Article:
Search Images Maps Play YouTube News Gmail Drive More »
Sign in
Screen reader users: click this link for accessible mode. Accessible mode has the same essential features but works better with your reader.

Patents

  1. Advanced Patent Search
Publication numberUS1978533 A
Publication typeGrant
Publication dateOct 30, 1934
Filing dateJul 6, 1933
Priority dateJul 6, 1933
Publication numberUS 1978533 A, US 1978533A, US-A-1978533, US1978533 A, US1978533A
InventorsHarold S Holt
Original AssigneeDu Pont
Export CitationBiBTeX, EndNote, RefMan
External Links: USPTO, USPTO Assignment, Espacenet
Process of preparing molded products
US 1978533 A
Images(3)
Previous page
Next page
Description  (OCR text may contain errors)

Patented Oct. 30, 1934 PATENT OFFICE PROCESS OF PREPARING MOLDED PRODUCTS Harold S. Holt, Wilmington, Del., assignor to E. I. du Pont de Nemours & Company, Wilmington,

Del., a corporation of Delaware No Drawing. Application July 6, 1933, Serial No. 679,219

8 Claims. 18-55) This invention relates to molding plastics, and, more particularly, casein molding plastics.

. Casein plastics are usually prepared by extruding a casein mass moistened with about 20% of its weight of water through a heated screw press.

The kneading action and the heat of the screw press convert the casein into a soft dough which is extruded in the form of rods, sheets or tubes.

The material issuing from the screw press is cut into convenient sizes while soft, and the pieces are hardened by immersion in formaldehyde solution under carefully controlled conditions. This soaking may require periods varying from days to weeks in order to thoroughly insolubilize the casein. After formaldehyde treatment the product must age for a considerable period to allow the water to evaporate and the product to harden.

During this aging period the plastic usually shrinks and warps and it is necessary to subject the material to heat and pressure to correct the distortions which result. The hardened plastic is stamped or cut into the desired shapes which are finished by polishing.

This invention has, as an object, the preparation of casein plastics which do not require formaldehyde treatment after molding. A further object is the preparation of casein plastics which are more homogeneous and more water resistant. A still further object isthe preparation of molding powders comprising casein and polybasic acid polyhydric alcohol condensation products. Other objects will appear hereinafter. These objects are accomplished by the following invention wherein aqueous solutions contain- 5 ing casein and polybasic acid polyhydric alcohol condensation products are precipitated by means i of acids, the precipitate treated with formaldehyde, subsequently freed from acid, formaldehyde, and water, dried, powdered and the resulting. powder molded, employing heat and pressure.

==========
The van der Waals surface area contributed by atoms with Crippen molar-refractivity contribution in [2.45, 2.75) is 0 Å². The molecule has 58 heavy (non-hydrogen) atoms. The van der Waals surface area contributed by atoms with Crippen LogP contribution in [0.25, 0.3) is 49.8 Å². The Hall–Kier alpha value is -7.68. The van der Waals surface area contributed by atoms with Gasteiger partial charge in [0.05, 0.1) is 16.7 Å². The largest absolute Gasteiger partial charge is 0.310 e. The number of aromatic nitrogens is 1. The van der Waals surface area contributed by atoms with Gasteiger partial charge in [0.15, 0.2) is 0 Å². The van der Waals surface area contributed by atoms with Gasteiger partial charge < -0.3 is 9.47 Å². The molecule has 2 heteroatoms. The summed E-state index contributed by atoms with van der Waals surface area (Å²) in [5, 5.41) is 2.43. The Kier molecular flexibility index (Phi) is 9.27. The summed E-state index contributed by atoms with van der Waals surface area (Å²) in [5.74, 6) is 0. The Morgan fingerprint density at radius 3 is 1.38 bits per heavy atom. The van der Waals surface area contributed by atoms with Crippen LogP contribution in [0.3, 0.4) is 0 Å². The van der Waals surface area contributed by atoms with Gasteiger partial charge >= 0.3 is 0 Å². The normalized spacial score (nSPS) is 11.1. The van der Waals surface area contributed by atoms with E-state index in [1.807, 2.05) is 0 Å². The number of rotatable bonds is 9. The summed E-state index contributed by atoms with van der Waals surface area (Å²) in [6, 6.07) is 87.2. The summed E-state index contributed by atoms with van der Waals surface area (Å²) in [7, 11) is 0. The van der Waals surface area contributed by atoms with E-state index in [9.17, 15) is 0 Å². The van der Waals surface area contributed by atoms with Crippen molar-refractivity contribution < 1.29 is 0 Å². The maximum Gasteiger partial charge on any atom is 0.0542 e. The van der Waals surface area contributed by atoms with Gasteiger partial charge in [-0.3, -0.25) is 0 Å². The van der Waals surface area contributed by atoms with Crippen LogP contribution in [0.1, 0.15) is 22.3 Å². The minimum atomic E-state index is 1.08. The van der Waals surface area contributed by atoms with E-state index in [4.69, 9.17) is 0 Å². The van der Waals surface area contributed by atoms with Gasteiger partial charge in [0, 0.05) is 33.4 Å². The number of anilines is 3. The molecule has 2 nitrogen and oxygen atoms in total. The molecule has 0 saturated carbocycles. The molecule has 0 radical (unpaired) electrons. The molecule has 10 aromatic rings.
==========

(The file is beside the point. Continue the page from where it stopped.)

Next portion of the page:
The polybasic acid polyhydric alcohol condensation products suitable for the purposes of the present invention are those soluble in aqueous alkaline solutions, precipitatable therefrom by acids, compatible with casein, and having thermo-plastic properties. The following example gives the composition and method of preparing a suitable resin.

Example 2 Parts Resin from Example 1 (acid No. 100) 25 Water Ammonium hydroxide solution containing This mixture is agitated for several hours until the resin dissolves to form a clear transparent solution. Gentle heating will hasten the solution process.

The water solution of resin described in Example 2 is next incorporated with casein in the following manner:

Example 3 Seventy-five parts of casein is mixed with 1000 parts of water and the mixture is warmed to 60 C. and allowed to stand for ashort period of time to effect a soaking of the casein. Concentrated ammonia water (specific gravity 0.90) is then added until a persistent ammoniacal odor is obtained. Swelling of the casein begins immediately: The mixture is stirred to hasten the solution process. If the odor ofammonia disappears, more ammonia water is added and stirring is continued until a smooth dispersion free from lumps is obtained. To this dispersion is added 102.67 parts of the resin solution described under Example 2 and the mixture is stirred until homogeneous. The ratio of casein to resin in this solution is 3:1.

A molding powder is prepared from this solution by the following process:

Example 4 The solution containing casein and resin described in Example 3 is diluted with water until its solids content has been reduced to about 5%. This solution is then precipitated with dilute (25%) hydrochloric acid solution, precipitation being effected by slowly adding the acid solution to the casein-resin solution whilethe latter is being vigorously agitated. The addition of acid causes a co-precipitation of casein and resin, the precipitate separating in a finely divided form which is easily handled. The amount of acid required to precipitate the casein-resin solution will vary depending on the amount of alkali used to dissolve the casein and the resin. Addition of acid is discontinued when no further precipitation occurs. The precipitate is allowed to settle and 200 grams of 37% formaldehyde solution is added to the slurry. The water slurry containing formaldehyde and precipitate is allowed to stand for 48 hours with occasional stirring after which time it is filtered. The filtered material is washed with water until free from formaldehyde and acid. This can be determined by test ing the moist precipitate with blue litmus paper. When no change from blue to red occurs, the washing is complete. The washed material is then allowed to air-dry, after which it is powdered to pass a 40 mesh screen and is then ready for molding. Molding conditions may be varied over a considerable range. A temperature of 95-120 C. and a pressure of 2500 pounds per square inch both maintained for 15 minutes, have been found to be suitable.